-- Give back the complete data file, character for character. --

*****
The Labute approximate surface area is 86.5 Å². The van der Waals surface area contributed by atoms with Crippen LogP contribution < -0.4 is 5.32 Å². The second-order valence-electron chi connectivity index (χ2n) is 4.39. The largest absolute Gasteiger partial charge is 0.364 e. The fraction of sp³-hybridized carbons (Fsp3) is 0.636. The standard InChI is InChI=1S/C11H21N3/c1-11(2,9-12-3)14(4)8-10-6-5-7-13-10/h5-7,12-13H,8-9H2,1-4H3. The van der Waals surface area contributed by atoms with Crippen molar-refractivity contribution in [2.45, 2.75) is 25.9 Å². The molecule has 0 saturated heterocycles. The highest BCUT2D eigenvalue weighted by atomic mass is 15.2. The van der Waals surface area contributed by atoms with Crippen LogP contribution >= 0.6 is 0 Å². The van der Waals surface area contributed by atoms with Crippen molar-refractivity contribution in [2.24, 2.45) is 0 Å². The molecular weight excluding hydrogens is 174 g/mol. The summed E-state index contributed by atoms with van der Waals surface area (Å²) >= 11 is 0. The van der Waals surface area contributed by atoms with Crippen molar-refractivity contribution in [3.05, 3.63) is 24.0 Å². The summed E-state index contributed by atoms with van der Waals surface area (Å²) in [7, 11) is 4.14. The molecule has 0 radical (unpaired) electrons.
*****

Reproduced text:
The Labute approximate surface area is 86.5 Å². The van der Waals surface area contributed by atoms with Crippen LogP contribution < -0.4 is 5.32 Å². The second-order valence-electron chi connectivity index (χ2n) is 4.39. The largest absolute Gasteiger partial charge is 0.364 e. The fraction of sp³-hybridized carbons (Fsp3) is 0.636. The standard InChI is InChI=1S/C11H21N3/c1-11(2,9-12-3)14(4)8-10-6-5-7-13-10/h5-7,12-13H,8-9H2,1-4H3. The van der Waals surface area contributed by atoms with Crippen molar-refractivity contribution in [2.45, 2.75) is 25.9 Å². The molecule has 0 saturated heterocycles. The highest BCUT2D eigenvalue weighted by atomic mass is 15.2. The van der Waals surface area contributed by atoms with Crippen LogP contribution >= 0.6 is 0 Å². The van der Waals surface area contributed by atoms with Crippen molar-refractivity contribution in [2.24, 2.45) is 0 Å². The molecular weight excluding hydrogens is 174 g/mol. The summed E-state index contributed by atoms with van der Waals surface area (Å²) >= 11 is 0. The van der Waals surface area contributed by atoms with Crippen molar-refractivity contribution in [3.05, 3.63) is 24.0 Å². The summed E-state index contributed by atoms with van der Waals surface area (Å²) in [7, 11) is 4.14. The molecule has 0 radical (unpaired) electrons.